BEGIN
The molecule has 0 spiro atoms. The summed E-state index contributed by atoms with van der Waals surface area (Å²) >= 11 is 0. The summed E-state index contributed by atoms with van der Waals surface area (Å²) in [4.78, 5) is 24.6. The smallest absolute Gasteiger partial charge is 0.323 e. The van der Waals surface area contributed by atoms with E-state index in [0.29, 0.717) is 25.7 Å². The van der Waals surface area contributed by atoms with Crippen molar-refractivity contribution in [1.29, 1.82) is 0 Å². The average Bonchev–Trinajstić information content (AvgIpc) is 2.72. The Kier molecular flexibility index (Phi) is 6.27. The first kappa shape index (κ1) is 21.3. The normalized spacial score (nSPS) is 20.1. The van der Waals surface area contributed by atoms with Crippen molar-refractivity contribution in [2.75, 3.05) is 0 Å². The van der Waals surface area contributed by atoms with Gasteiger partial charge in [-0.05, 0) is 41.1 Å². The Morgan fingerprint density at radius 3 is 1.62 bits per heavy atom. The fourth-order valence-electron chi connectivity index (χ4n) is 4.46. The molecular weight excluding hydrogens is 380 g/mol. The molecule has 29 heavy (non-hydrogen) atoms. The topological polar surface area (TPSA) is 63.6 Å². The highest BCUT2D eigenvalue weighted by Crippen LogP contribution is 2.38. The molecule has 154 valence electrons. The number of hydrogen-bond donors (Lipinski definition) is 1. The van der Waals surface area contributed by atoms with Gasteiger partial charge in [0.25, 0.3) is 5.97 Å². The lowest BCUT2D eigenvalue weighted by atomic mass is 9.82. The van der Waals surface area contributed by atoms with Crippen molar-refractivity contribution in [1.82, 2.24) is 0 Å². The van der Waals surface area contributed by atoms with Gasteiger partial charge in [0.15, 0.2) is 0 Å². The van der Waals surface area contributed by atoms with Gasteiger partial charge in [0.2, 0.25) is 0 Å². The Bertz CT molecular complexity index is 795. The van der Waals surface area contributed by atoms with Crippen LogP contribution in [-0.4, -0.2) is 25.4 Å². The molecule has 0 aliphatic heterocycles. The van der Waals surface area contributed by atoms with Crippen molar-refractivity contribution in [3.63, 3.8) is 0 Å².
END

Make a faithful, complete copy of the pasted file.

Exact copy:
The molecule has 0 spiro atoms. The summed E-state index contributed by atoms with van der Waals surface area (Å²) >= 11 is 0. The summed E-state index contributed by atoms with van der Waals surface area (Å²) in [4.78, 5) is 24.6. The smallest absolute Gasteiger partial charge is 0.323 e. The van der Waals surface area contributed by atoms with E-state index in [0.29, 0.717) is 25.7 Å². The van der Waals surface area contributed by atoms with Crippen molar-refractivity contribution in [1.29, 1.82) is 0 Å². The average Bonchev–Trinajstić information content (AvgIpc) is 2.72. The Kier molecular flexibility index (Phi) is 6.27. The first kappa shape index (κ1) is 21.3. The normalized spacial score (nSPS) is 20.1. The van der Waals surface area contributed by atoms with Crippen molar-refractivity contribution in [2.75, 3.05) is 0 Å². The van der Waals surface area contributed by atoms with Gasteiger partial charge in [-0.05, 0) is 41.1 Å². The Morgan fingerprint density at radius 3 is 1.62 bits per heavy atom. The fourth-order valence-electron chi connectivity index (χ4n) is 4.46. The molecular weight excluding hydrogens is 380 g/mol. The molecule has 29 heavy (non-hydrogen) atoms. The topological polar surface area (TPSA) is 63.6 Å². The highest BCUT2D eigenvalue weighted by Crippen LogP contribution is 2.38. The molecule has 154 valence electrons. The number of hydrogen-bond donors (Lipinski definition) is 1. The van der Waals surface area contributed by atoms with Gasteiger partial charge in [0.25, 0.3) is 5.97 Å². The lowest BCUT2D eigenvalue weighted by atomic mass is 9.82. The van der Waals surface area contributed by atoms with Crippen molar-refractivity contribution in [1.82, 2.24) is 0 Å². The van der Waals surface area contributed by atoms with Gasteiger partial charge in [0.15, 0.2) is 0 Å². The van der Waals surface area contributed by atoms with Gasteiger partial charge in [0.2, 0.25) is 0 Å². The Bertz CT molecular complexity index is 795. The van der Waals surface area contributed by atoms with Crippen LogP contribution in [-0.4, -0.2) is 25.4 Å². The molecule has 0 aliphatic heterocycles. The van der Waals surface area contributed by atoms with Crippen molar-refractivity contribution in [3.63, 3.8) is 0 Å².